The U.N. is planning to launch its first space mission into orbit, packed with scientific experiments from countries that can't afford their own space programs.
It's teaming up with the Sierra Nevada Corporation, which makes the Dream Chaser, a reuseable spacecraft that, when it returns from orbit, can land at an ordinary airport. They formally announced the plans this week at the International Astronautical Congress in Guadalajara, Mexico.
The idea is to "reach out to communities and to countries and to young people around the world who may never have had the opportunity to do something in space," as Mark Sirangelo, the head of SNC's space division, tells The Two-Way. "Instead of countries having to purchase a single mission, they could be a part of a collaboration with many countries on board."
The plan is to launch the Dream Chaser in 2021 for a 14-day flight in low Earth orbit. Sirangelo says the spacecraft is "about the size of a regional jet," and the company envisions outfitting it with 20 to 25 laboratory stations for countries to do experiments in microgravity. And while it's aimed at developing countries, any U.N. member state can apply to participate.
Before liftoff, the U.N's Office for Outer Space Affairs (UNOOSA) is also planning to provide technical support to countries that haven't had experience conducting microgravity experiments.
"It's not only the experiment itself, it's the whole preparation, the training, the courses that are necessary to be developed with the students," Luc St-Pierre, the chief of UNOOSA's Space Applications Section, explains to The Two-Way. He says he thinks it's this training and preparation process that may provide the most lasting positive impact on the countries involved, adding "hopefully there's a bit of chain reaction in the benefits."
Experiments on board could include testing the growth of cereal crops in microgravity, St-Pierre says, or carrying out studies related to microbiology, or medicine, or energy.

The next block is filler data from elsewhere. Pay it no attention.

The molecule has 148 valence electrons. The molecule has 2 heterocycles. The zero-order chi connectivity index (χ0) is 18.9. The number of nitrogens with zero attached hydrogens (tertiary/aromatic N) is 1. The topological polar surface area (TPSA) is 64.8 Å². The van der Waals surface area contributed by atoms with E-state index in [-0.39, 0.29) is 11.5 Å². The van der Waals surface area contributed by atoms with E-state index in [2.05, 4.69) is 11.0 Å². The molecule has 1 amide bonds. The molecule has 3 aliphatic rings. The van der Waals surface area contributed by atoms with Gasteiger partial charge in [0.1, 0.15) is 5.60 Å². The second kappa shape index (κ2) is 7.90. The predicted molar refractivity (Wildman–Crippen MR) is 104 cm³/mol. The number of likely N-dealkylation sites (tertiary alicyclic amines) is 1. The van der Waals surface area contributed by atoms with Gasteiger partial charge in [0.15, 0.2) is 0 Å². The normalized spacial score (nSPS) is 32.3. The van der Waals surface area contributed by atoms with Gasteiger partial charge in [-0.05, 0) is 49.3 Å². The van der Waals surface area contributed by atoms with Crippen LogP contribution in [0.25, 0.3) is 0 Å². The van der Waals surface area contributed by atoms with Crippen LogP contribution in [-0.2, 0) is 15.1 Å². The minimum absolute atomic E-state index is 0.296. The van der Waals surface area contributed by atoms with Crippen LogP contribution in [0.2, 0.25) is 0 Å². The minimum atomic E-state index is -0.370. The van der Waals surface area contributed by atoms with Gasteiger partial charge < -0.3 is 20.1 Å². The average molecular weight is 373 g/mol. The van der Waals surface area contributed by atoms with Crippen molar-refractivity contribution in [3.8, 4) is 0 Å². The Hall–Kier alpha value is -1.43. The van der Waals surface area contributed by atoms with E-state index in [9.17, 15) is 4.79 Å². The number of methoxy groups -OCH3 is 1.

The UNOOSA was founded in 1958 to promote "the peaceful uses of outer space," but it has never launched a mission itself – until now.
"We do pretty extraordinary things in the space industry, and it takes a lot to make people stop and look up, but this has never been done before," Sirangelo says. And before this, "the United Nations, while known to everybody, has never really made the step forward to seek this kind of relationship."
Looking into the future, the plan to have the Dream Chaser land at an airport opens the possibility of bringing "the vehicle home around the world and [having] people see what that's like," Sirangelo adds.
Funding remains a major question. Sirangelo says that the spacecraft itself will be built and funded under other programs, reducing the cost. He says the collaborators will look for funding from sponsors. Additionally, each country providing an experiment will pay a fee, though he says the program aims to "get that to a manageable number, so everybody has a chance to participate."
Of course, space flight is extremely expensive – for example, NASA says the Space Shuttle Endeavour cost about $1.7 billion to build, plus about $450 million per mission.
Sirangelo says he sees efforts such as this as a unifying force:
"One of the really interesting things about space is that despite all the turmoil that we see on Earth, and the geopolitical issues that go between all our countries, space is a place where we have collaborated and cooperated on the International Space Station. We think this might be an extension of that. The Space Station is a marvelous laboratory, limited to a certain group of countries who participated in building it. This takes that concept and maybe takes it a little bit further, and opens the door to a lot of other countries to have a chance to do something they've never done before."
In addition to this space mission, UNOOSA announced earlier this year that U.N. member states will be able to apply to do experiments aboard China's planned space station.